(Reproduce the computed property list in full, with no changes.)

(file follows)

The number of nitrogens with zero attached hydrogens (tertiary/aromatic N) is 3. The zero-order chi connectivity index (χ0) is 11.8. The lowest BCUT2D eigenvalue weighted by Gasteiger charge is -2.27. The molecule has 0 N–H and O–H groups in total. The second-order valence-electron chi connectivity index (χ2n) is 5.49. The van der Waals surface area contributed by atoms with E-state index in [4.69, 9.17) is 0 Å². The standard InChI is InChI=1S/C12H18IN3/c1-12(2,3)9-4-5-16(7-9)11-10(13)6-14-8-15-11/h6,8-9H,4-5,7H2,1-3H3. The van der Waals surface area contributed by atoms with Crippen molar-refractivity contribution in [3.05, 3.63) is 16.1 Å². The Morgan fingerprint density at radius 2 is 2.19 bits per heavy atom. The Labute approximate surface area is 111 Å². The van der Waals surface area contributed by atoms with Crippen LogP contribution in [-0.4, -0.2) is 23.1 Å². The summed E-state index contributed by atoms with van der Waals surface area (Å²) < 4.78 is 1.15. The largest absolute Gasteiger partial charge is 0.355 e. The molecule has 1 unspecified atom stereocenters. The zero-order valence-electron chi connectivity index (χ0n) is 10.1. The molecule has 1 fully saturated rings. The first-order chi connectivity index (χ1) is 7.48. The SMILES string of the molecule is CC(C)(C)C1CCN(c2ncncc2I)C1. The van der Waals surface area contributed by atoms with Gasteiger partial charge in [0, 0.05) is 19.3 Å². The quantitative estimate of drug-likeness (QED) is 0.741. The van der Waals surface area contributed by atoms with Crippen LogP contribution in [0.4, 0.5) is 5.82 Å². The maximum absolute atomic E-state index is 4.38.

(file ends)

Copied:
The number of nitrogens with zero attached hydrogens (tertiary/aromatic N) is 3. The zero-order chi connectivity index (χ0) is 11.8. The lowest BCUT2D eigenvalue weighted by Gasteiger charge is -2.27. The molecule has 0 N–H and O–H groups in total. The second-order valence-electron chi connectivity index (χ2n) is 5.49. The van der Waals surface area contributed by atoms with E-state index in [4.69, 9.17) is 0 Å². The standard InChI is InChI=1S/C12H18IN3/c1-12(2,3)9-4-5-16(7-9)11-10(13)6-14-8-15-11/h6,8-9H,4-5,7H2,1-3H3. The van der Waals surface area contributed by atoms with Crippen molar-refractivity contribution in [3.05, 3.63) is 16.1 Å². The Morgan fingerprint density at radius 2 is 2.19 bits per heavy atom. The Labute approximate surface area is 111 Å². The van der Waals surface area contributed by atoms with Crippen LogP contribution in [-0.4, -0.2) is 23.1 Å². The summed E-state index contributed by atoms with van der Waals surface area (Å²) < 4.78 is 1.15. The largest absolute Gasteiger partial charge is 0.355 e. The molecule has 1 unspecified atom stereocenters. The zero-order valence-electron chi connectivity index (χ0n) is 10.1. The molecule has 1 fully saturated rings. The first-order chi connectivity index (χ1) is 7.48. The SMILES string of the molecule is CC(C)(C)C1CCN(c2ncncc2I)C1. The van der Waals surface area contributed by atoms with Gasteiger partial charge in [0, 0.05) is 19.3 Å². The quantitative estimate of drug-likeness (QED) is 0.741. The van der Waals surface area contributed by atoms with Crippen LogP contribution in [0.4, 0.5) is 5.82 Å². The maximum absolute atomic E-state index is 4.38.